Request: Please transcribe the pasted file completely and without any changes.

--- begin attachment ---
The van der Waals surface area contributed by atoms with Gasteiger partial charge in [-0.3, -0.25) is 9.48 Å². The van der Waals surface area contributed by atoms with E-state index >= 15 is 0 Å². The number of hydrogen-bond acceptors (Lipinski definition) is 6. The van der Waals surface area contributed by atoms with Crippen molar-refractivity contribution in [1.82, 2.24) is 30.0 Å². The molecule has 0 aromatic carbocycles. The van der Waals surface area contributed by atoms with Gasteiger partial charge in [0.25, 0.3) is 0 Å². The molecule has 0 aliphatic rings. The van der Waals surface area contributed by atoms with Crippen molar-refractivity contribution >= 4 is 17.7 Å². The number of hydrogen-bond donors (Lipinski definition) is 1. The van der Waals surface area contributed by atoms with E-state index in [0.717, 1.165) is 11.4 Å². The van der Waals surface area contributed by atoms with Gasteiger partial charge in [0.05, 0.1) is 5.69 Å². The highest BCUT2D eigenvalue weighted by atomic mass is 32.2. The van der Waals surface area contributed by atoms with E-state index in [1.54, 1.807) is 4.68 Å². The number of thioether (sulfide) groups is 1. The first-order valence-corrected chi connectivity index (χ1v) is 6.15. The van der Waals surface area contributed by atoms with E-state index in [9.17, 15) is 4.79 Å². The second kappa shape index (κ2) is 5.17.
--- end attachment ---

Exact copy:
The van der Waals surface area contributed by atoms with Gasteiger partial charge in [-0.3, -0.25) is 9.48 Å². The van der Waals surface area contributed by atoms with E-state index >= 15 is 0 Å². The number of hydrogen-bond acceptors (Lipinski definition) is 6. The van der Waals surface area contributed by atoms with Crippen molar-refractivity contribution in [1.82, 2.24) is 30.0 Å². The molecule has 0 aromatic carbocycles. The van der Waals surface area contributed by atoms with Gasteiger partial charge in [0.25, 0.3) is 0 Å². The molecule has 0 aliphatic rings. The van der Waals surface area contributed by atoms with Crippen molar-refractivity contribution >= 4 is 17.7 Å². The number of hydrogen-bond donors (Lipinski definition) is 1. The van der Waals surface area contributed by atoms with E-state index in [0.717, 1.165) is 11.4 Å². The van der Waals surface area contributed by atoms with Gasteiger partial charge in [0.05, 0.1) is 5.69 Å². The highest BCUT2D eigenvalue weighted by atomic mass is 32.2. The van der Waals surface area contributed by atoms with E-state index in [1.54, 1.807) is 4.68 Å². The number of thioether (sulfide) groups is 1. The first-order valence-corrected chi connectivity index (χ1v) is 6.15. The van der Waals surface area contributed by atoms with E-state index in [9.17, 15) is 4.79 Å². The second kappa shape index (κ2) is 5.17.